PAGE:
Folks in Ruts

OH' world is full o' ruts, my boy, some shaller an' some deep:
An ev'ry rut is full o' folks, as high as they can heap.
Each one that's grovelin' in the ditch is growlin' at his fate,
An' wishin' he had got his chance before it was too late.
They lay it all on someone else or say 'twas just their luck-
They never onct consider that 'twas caused by lack o' pluck.
But here's the word of one that's lived clean through, from soup t' nuts-
Th' Lord don't send no derricks 'round t' hist folks out o' ruts.

Some folks has stayed in ruts until they didn't like th' place,
Then scrambled bravely to th' road an' entered in th' race.
Sich ones has always found a hand held out for them t' grab
An cling to till they'd lost the move peculiar to a crab.
But only them that helps themselves an' tries fer better things
Will ever see th' helpin' hand t`which each climber clings.
This here's the hard, plain, solemn facks, without no “ifs” or “buts”—
Th' Lord don't send no derricks 'round t' h'ist folks out o' ruts.


[merged small][graphic]

Old Round Stone Tower at Fort Snelling, Minnesota, built during the Indian Wars, and the scene of many traditional exploits.


Plaza at Santa Fe, New Mexico, showing the Governor's Palace. Seat of Spanish, Mexican, and U. S. Government for 25 years. In this building the late Gen. Lew Wallace wrote "Ben Hur."

[merged small][graphic]

The Heard House, Ipswich, Mass. Built in 1795 by Col. John Heard, a Revolutionary officer and a personal friend of Washington. It has been in the family ever since.


The Henry House, Bull Run Battlefield. Scene of the fiercest fighting in both battles. Still standing in a state of comparatively good preservation.

Producer Gas Plants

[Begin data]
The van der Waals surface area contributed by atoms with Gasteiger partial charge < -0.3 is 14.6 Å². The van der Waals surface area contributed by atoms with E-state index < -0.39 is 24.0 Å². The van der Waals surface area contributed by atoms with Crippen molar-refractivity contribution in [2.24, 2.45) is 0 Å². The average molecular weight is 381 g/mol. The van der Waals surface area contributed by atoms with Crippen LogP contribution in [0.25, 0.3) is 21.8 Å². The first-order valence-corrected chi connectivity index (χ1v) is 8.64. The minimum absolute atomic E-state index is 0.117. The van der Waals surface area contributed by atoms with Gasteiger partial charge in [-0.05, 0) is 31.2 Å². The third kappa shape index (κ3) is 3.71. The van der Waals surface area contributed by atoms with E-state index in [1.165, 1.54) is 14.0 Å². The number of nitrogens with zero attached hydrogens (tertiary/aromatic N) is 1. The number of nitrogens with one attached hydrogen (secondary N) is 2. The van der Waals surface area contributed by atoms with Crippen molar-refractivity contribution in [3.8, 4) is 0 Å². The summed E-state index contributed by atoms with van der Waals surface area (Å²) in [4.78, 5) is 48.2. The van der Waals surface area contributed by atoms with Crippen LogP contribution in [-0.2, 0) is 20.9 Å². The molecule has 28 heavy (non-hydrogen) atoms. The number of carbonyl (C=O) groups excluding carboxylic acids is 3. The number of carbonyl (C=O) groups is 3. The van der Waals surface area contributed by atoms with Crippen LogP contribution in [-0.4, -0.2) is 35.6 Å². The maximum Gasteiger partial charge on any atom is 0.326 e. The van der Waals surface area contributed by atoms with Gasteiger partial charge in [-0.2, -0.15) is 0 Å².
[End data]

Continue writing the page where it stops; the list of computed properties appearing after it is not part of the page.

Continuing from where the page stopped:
A Brief Description of the Pressure and Suction Types of Producer Plants



Assistant Professor of Mechanical Engineering, Harvard University

RODUCER plants are of two kinds, according as the flow of air through the producer is caused by air being forced in from below or by a partial vacuum being created above the fuel. The former is called a

pressure plant, the latter a suction plant.

Pressure Type

The general arrangement of the pressure type of producer gas plant is shown in Fig. 1, in which the arrows indicate the direction of flow of the gas. A small boiler supplies steam to the "blower." The gas escapes from the producer at a high temperature and goes to an "economizer," where it gives up much of its heat, either to fresh air, which is about to be forced through the producer, or else to water, the vapor from which mixes with the air. The gas then passes to the "scrubber," where it meets a spray of cold water, which further cools it and takes from it dust and solid impurities,

[blocks in formation]

chemical purification is necessary; if bituminous coal is being burned, the cleaning is somewhat more complicated, as the tar and other troublesome substances in the gas have to be extracted before it can be used.

Suction Type

The suction type of gas producer plant can be used only when the operation of the engine is continuous for long periods. It has considerable advantage over the pressure type in compactness, but is rather troublesome to start. The flow of air and vapor through the fuel in the producer or generator (Fig. 2), is dependent on the sucking action of the engine each time it takes in a charge, so that no boiler is needed to produce the blast. The volume of gas generated is always equal to the amount that the engine uses, so that no gas holder is required between the producer and the engine, its place being taken by a small




gas tank. To start the producer working, a small hand- or belt-driven blower is used; and the products of combustion are sent past a by-pass valve directly to the atmosphere until the escaping gas will burn steadily. The by-pass valve is then closed, and the gas is forced through the scrubber and purifier into the gas tank, and the whole apDRIP paratus is filled with gas. When good gas appears at a test cock near the engine, the engine is put in operation and the blower is stopped, its function being performed thereafter by the engine. The hot gases escaping from the generator go first through an economizer or vaporizer (not shown in Fig. 2); and the steam formed there is con


after which it goes to the "purifier" for the extraction by chemical process of certain undesirable components and for the completion of the removal of solids, and thence to the "gas holder." If anthracite coal or coke is used, very little

« PreviousContinue »